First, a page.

Sutton says Niagara found that teamwork in Iredell County. "Both the MSIEDC and the Charlotte Regional Partnership were our primary points of contact and were essential in coordinating all of the moving parts of this project," she says. "We could not have made this decision nor been able to have comfort with the timeline for implementation for this project without the MSIEDC's ability to not only tell us, but show us that it could be done and done on time."
Sutton also cites the area's strong labor pool as a plus. The local work force gives Niagara "the ability to build a world-class team," she adds. "Family values, a strong work ethic and great attitudes" define the local work force.
Facility construction is largely complete, says Carney, noting that the new plant is expected to be fully operational in March.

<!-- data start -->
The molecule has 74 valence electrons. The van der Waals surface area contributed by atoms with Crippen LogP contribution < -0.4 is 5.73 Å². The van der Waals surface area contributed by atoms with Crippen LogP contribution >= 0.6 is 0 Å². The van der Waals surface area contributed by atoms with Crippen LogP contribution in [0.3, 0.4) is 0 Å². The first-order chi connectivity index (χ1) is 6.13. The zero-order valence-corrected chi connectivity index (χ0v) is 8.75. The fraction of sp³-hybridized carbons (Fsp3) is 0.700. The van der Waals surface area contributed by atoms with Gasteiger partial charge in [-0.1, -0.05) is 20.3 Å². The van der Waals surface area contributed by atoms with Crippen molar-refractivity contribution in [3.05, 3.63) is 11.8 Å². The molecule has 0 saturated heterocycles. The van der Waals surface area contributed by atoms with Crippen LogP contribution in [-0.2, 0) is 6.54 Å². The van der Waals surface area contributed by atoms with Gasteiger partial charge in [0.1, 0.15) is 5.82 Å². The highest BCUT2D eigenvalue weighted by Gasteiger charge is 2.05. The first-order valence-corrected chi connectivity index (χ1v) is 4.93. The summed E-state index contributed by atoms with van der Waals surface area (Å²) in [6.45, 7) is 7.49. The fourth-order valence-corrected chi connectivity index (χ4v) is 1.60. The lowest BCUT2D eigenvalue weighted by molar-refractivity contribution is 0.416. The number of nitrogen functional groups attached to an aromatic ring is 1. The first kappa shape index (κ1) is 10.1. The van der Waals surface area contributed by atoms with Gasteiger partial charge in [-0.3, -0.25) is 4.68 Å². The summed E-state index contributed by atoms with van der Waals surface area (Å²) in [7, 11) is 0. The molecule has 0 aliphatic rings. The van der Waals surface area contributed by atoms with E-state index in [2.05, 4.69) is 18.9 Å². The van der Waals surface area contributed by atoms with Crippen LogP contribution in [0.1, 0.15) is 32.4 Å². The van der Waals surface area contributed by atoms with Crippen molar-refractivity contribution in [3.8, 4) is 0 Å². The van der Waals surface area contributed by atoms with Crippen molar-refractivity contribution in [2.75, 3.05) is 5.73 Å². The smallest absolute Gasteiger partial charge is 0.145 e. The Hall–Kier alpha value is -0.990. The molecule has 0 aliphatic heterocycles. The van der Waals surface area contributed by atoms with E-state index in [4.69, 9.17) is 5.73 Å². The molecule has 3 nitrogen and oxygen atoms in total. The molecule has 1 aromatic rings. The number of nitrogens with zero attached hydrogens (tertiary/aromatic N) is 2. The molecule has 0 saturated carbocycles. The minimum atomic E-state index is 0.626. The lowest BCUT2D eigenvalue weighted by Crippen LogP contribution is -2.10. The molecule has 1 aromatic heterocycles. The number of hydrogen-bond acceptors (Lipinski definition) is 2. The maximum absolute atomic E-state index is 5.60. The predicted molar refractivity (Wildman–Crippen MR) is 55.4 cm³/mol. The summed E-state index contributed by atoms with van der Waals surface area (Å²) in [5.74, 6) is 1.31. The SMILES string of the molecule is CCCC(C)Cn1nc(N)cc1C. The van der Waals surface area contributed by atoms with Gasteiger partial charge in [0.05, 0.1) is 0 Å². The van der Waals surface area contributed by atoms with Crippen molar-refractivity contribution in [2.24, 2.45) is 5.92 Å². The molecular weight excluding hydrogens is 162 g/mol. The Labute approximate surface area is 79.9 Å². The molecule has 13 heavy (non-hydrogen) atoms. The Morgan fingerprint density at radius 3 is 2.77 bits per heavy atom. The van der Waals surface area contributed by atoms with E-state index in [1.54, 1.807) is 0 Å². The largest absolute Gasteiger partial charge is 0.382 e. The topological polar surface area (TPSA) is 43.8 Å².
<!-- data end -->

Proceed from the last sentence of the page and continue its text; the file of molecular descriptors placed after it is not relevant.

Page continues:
The community reaps other benefits from this project too, he says. "We recently invested in our water infrastructure, and this new plant will generate about $1 million a year in new revenue for Mooresville just from the sale of water. This one project will enable us to stabilize our community's water rates."
Mooresville pulls its water from Lake Norman along Interstate 77. "We have the largest land mass of water frontage in Mooresville and South Iredell County," Carney says of the lake that serves as a driver of tourism and hospitality business throughout the county.
Another driver is the motorsports industry. Mooresville serves as the hub for many NASCAR race teams, including JR Motorsports — the team of Dale Earnhardt Jr. and Danica Patrick — and Kyle Busch Motorsports.
"Kyle Busch Motorsports just announced a large sponsorship deal with Monster Energy Drink," Carney says. "Kyle and Kurt Busch will drive the entire Nationwide Tour as part of this deal."